The Call Room sequestration also impacted Coburn in her race. "So I was running my heat blind. I knew the first heat had gone slow. But I didn't how fast I had to go. I was hoping to sit behind people and not have to work." But Coburn's heat rolled out differently. "That first K [3:13] was so slow. And in the second K [3:09/6:22], I took over a little bit but I didn't really want to give too much effort. So we had to close a little bit fast to get it down to a small group. And I didn't know if I needed to run 9:25 - was that the qualifier or not? So the last 100 I was trying to get into that top 3, and not 4th." Not to worry. That modest injection in pace pushed Coburn across the line in an easy-peasy 9:27.36, a 2nd place finish that gave her an automatic qualifier into the Friday's final.

There was some restrained grousing by steeplers in the mixed about limiting the per heat automatic qualifier to just the top 3 finishers per heat. "Yeah. Maybe 4+3 would make the most sense," offered Coburn, who now is coached by her fiancé Joe Bosshard. "To be honest, the women's steeple is so top heavy right now with the Kenyans and Ruth Chebet and after the 9:20 mark, it really drops off. There's a big group of women running between 9:16 and 9:22. So I don't know if a different qualifying way would help or hurt those women. It's pretty top heavy 9:20 and down."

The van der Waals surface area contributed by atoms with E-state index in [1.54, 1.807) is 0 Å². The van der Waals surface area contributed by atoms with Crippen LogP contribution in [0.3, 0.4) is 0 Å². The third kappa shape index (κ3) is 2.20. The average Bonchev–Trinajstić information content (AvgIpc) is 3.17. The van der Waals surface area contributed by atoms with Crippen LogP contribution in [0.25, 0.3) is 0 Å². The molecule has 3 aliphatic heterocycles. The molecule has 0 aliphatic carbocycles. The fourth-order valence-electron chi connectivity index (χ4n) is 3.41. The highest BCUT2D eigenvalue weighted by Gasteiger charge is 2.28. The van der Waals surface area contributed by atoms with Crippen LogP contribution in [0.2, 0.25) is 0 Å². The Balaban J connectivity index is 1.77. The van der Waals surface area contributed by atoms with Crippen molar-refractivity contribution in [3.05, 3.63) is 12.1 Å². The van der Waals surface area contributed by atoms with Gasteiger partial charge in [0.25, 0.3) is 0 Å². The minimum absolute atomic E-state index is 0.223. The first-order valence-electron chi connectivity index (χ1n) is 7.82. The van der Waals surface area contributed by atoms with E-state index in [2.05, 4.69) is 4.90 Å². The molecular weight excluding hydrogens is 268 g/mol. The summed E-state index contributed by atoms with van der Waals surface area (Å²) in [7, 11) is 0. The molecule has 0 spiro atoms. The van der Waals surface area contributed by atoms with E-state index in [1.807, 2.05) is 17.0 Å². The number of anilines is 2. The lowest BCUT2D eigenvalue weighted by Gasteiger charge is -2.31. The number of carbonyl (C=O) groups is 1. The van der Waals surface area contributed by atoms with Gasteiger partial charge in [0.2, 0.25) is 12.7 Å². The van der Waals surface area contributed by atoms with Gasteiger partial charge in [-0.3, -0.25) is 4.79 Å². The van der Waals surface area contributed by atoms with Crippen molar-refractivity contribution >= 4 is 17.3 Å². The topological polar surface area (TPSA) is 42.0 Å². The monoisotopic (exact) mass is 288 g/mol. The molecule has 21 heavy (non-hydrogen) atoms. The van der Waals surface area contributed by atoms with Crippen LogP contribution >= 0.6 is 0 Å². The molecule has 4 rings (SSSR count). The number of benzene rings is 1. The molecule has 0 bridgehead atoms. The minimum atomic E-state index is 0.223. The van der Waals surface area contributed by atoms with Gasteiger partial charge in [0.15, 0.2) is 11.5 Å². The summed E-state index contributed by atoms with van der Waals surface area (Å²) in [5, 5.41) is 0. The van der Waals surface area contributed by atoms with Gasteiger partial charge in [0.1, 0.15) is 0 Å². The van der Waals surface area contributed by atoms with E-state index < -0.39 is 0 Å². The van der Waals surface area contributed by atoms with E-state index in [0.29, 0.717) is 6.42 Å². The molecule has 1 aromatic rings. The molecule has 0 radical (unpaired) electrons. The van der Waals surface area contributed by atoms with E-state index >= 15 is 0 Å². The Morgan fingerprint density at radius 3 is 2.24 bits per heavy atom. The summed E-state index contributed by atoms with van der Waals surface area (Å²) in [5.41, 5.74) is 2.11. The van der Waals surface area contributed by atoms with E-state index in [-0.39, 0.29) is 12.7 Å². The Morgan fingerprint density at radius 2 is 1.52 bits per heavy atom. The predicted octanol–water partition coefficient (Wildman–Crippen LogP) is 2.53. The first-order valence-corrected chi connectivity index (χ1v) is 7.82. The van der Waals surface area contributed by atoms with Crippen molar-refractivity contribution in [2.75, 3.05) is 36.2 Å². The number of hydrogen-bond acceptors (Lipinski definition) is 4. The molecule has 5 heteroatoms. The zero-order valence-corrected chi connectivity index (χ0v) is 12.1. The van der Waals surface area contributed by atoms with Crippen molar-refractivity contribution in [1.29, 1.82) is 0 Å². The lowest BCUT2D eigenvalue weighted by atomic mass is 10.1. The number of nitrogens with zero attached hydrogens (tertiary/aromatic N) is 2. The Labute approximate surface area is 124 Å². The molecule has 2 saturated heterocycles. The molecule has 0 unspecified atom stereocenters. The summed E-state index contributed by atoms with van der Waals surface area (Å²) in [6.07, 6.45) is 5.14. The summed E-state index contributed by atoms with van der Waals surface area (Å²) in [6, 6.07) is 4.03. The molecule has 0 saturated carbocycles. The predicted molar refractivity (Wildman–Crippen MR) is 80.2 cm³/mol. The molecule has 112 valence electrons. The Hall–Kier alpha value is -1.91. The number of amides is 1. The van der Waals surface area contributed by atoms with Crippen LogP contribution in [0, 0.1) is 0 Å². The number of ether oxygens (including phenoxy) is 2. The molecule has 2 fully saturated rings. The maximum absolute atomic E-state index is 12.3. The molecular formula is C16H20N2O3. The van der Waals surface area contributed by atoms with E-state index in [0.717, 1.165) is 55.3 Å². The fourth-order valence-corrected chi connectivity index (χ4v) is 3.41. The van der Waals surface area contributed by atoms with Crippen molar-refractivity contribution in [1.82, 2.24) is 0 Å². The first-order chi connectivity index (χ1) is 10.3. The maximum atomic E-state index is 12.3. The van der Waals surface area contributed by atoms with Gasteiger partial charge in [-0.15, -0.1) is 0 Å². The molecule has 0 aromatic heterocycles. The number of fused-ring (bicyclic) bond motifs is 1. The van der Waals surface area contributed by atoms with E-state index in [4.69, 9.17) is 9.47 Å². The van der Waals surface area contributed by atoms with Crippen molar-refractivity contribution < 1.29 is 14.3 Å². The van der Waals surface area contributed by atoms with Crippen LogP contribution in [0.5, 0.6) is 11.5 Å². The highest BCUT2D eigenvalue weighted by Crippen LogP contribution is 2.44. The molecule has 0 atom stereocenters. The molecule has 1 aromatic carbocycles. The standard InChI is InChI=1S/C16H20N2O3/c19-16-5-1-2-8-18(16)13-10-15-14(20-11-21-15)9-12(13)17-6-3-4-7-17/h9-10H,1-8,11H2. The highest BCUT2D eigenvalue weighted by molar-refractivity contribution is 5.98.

Coburn has given some thought about what might unfold when Friday's final gets underway. "I think it's going to be fast. I think I am ready for it to be fast," she states without hesitation. "Beatrice [Chepkoech of Kenya] ran 8:28 for a flat 3K in Monaco. So she is one of the best in the world flat out right now. So I think she is going to go and make it fast.

The 26-year-old two-time Olympian is quite aware of the journey of progression she has traveled to have risen to the very global pinnacle of her event. "The medal is something I am very proud of and happy to have," declares Coburn in reflecting upon her American record-setting performance in the Rio steeple final that won her the bronze. Yet the former NCAA champion knows her Olympic medal was really the result of a series of incremental steps along the way. "But going all the way back to 2014, I was battling for the win in a lot of Diamond League meets. And it wasn't a championship year, but that year was really when I started seeing myself at the top of the game and with the top women. And the steeplechase really changed the last 18 months and I don't feel like I have guaranteed spot anywhere on that podium just because of that bronze medal. I have to work for it every day." While her Rio bronze doesn't entitle Emma Coburn to a place on the podium, Emma knows that Olympic medal is a visible reminder that she has the demonstrated capability to get there.

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Dave Hunter

Dave HunterDave Hunter is a track & field journalist, announcer, and broadcaster.  Dave reports on the premier track & field gatherings around the globe, frequently serves as an arena or stadium announcer for championship events, and has undertaken foreign and domestic broadcast assignments in the sport.